James Clow

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For the politician in Prince Edward Island, Canada, see James Clow (politician).

James Clow (born 1790 in Scotland – 1861) was a minister, and the first white settler in the area which now consists of the outer-eastern suburbs of Melbourne, Australia.

Clow joined the ministry of the Presbyterian Church in 1813. In 1815 he was appointed as a chaplain for the East India Company.[1] He returned to Scotland in 1833 and then headed to Hobart, Australia, in 1837.[2] On Christmas Day that year, he conducted the first Church of Scotland service in the colony on Australia.[3] By the following year he had settled in Melbourne and purchased 2 acres (8,100 m2) of land on Swanston Street.

In August 1838 he leased the Corhanwarrabul Run, an area which covered approximately 36 square miles (93 km2), on which he built a settlement called 'Tirhartruan', and an out-station called 'Glen Fern'. He sold the lease to John Wood Beilby in 1850. Tirhartruan was located on the north side of Wellington Road, just east of Dandenong Creek, and was the subject of an archaeological dig in the 1970s. The electoral ward of Tirhartruan in the City of Knox is named after Clow's homestead.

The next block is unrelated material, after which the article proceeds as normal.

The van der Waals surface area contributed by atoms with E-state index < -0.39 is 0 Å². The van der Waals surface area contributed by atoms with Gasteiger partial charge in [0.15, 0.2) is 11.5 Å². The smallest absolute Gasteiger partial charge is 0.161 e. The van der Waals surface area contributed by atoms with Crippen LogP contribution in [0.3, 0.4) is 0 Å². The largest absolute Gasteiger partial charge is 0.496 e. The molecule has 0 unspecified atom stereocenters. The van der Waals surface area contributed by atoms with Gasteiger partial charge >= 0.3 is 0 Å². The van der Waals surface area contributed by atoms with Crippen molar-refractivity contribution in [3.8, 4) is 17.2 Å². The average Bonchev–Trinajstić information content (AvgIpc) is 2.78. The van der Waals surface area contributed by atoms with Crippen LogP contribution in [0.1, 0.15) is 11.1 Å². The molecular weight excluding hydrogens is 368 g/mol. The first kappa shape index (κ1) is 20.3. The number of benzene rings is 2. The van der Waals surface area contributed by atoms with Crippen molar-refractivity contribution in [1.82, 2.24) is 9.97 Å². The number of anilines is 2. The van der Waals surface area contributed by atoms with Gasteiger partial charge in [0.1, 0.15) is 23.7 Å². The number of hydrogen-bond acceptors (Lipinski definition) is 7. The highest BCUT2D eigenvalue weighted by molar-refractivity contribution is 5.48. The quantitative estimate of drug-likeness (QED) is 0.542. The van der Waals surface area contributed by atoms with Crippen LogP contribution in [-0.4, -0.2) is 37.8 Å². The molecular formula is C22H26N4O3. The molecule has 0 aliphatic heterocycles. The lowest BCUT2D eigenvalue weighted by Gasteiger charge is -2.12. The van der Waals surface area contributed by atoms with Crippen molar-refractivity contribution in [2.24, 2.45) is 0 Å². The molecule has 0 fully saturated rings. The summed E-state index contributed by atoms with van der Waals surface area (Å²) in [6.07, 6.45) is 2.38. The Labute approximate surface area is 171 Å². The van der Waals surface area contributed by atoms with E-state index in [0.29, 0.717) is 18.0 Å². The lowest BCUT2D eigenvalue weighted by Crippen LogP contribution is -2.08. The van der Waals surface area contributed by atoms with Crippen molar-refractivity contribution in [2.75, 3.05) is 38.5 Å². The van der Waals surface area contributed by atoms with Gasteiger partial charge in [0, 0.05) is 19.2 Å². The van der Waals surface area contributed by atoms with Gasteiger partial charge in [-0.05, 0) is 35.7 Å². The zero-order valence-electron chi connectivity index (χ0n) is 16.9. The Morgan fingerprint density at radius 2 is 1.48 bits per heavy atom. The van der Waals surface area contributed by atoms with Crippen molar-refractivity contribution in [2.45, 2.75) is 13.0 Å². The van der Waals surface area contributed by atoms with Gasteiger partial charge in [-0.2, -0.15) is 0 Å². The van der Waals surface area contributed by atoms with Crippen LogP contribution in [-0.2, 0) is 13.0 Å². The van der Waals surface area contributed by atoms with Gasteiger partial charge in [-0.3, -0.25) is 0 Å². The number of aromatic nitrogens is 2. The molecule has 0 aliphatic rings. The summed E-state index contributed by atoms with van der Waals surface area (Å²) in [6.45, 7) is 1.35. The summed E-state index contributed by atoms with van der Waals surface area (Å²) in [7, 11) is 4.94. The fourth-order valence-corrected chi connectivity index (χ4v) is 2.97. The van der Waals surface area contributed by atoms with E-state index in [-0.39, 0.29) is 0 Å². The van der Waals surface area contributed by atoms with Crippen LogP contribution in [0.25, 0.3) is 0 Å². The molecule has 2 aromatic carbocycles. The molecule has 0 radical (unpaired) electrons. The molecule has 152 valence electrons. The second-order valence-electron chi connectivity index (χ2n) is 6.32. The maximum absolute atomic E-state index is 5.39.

Notes[edit]

  1. ^ "Presbyterianism" 272.
  2. ^ Schaff-Herzog 222.
  3. ^ Johnston 18.

References[edit]

  • Johnston, William (1899). Some Account of the Last Bajans of King's and Marischal Colleges. Edinburgh: Adelphi.
  • (1869). "Presbyterianism in Victoria and Otago and Southland." The Reformed Presbyterian magazine. July 1.
  • (1911). The New Schaff-Herzog Encyclopedia of Knowledge. Edinburgh: Johnstone.